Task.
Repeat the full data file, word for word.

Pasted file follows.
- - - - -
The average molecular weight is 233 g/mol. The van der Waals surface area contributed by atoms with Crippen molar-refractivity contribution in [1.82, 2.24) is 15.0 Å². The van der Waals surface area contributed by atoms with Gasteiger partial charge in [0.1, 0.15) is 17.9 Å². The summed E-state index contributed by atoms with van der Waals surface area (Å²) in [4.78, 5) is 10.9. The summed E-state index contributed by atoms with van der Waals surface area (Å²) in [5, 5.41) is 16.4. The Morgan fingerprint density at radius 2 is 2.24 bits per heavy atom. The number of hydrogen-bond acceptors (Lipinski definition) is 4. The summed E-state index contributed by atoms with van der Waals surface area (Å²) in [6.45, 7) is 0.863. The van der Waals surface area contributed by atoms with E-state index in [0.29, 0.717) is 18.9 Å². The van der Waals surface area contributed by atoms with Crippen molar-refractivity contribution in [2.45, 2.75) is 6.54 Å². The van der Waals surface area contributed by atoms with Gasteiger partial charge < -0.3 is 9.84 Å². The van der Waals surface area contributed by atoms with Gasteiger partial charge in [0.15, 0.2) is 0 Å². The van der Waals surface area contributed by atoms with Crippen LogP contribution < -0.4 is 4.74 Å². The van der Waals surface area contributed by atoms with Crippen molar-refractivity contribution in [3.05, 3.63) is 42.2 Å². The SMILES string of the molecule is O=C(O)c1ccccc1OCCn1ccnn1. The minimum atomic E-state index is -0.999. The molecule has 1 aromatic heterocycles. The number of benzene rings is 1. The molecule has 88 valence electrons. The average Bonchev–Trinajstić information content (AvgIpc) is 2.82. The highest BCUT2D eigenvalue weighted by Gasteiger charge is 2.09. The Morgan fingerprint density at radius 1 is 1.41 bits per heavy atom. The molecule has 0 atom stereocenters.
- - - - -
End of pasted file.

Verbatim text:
The average molecular weight is 233 g/mol. The van der Waals surface area contributed by atoms with Crippen molar-refractivity contribution in [1.82, 2.24) is 15.0 Å². The van der Waals surface area contributed by atoms with Gasteiger partial charge in [0.1, 0.15) is 17.9 Å². The summed E-state index contributed by atoms with van der Waals surface area (Å²) in [4.78, 5) is 10.9. The summed E-state index contributed by atoms with van der Waals surface area (Å²) in [5, 5.41) is 16.4. The Morgan fingerprint density at radius 2 is 2.24 bits per heavy atom. The number of hydrogen-bond acceptors (Lipinski definition) is 4. The summed E-state index contributed by atoms with van der Waals surface area (Å²) in [6.45, 7) is 0.863. The van der Waals surface area contributed by atoms with E-state index in [0.29, 0.717) is 18.9 Å². The van der Waals surface area contributed by atoms with Crippen molar-refractivity contribution in [2.45, 2.75) is 6.54 Å². The van der Waals surface area contributed by atoms with Gasteiger partial charge < -0.3 is 9.84 Å². The van der Waals surface area contributed by atoms with Gasteiger partial charge in [0.15, 0.2) is 0 Å². The van der Waals surface area contributed by atoms with Crippen LogP contribution < -0.4 is 4.74 Å². The van der Waals surface area contributed by atoms with Crippen molar-refractivity contribution in [3.05, 3.63) is 42.2 Å². The SMILES string of the molecule is O=C(O)c1ccccc1OCCn1ccnn1. The minimum atomic E-state index is -0.999. The molecule has 1 aromatic heterocycles. The number of benzene rings is 1. The molecule has 88 valence electrons. The average Bonchev–Trinajstić information content (AvgIpc) is 2.82. The highest BCUT2D eigenvalue weighted by Gasteiger charge is 2.09. The Morgan fingerprint density at radius 1 is 1.41 bits per heavy atom. The molecule has 0 atom stereocenters.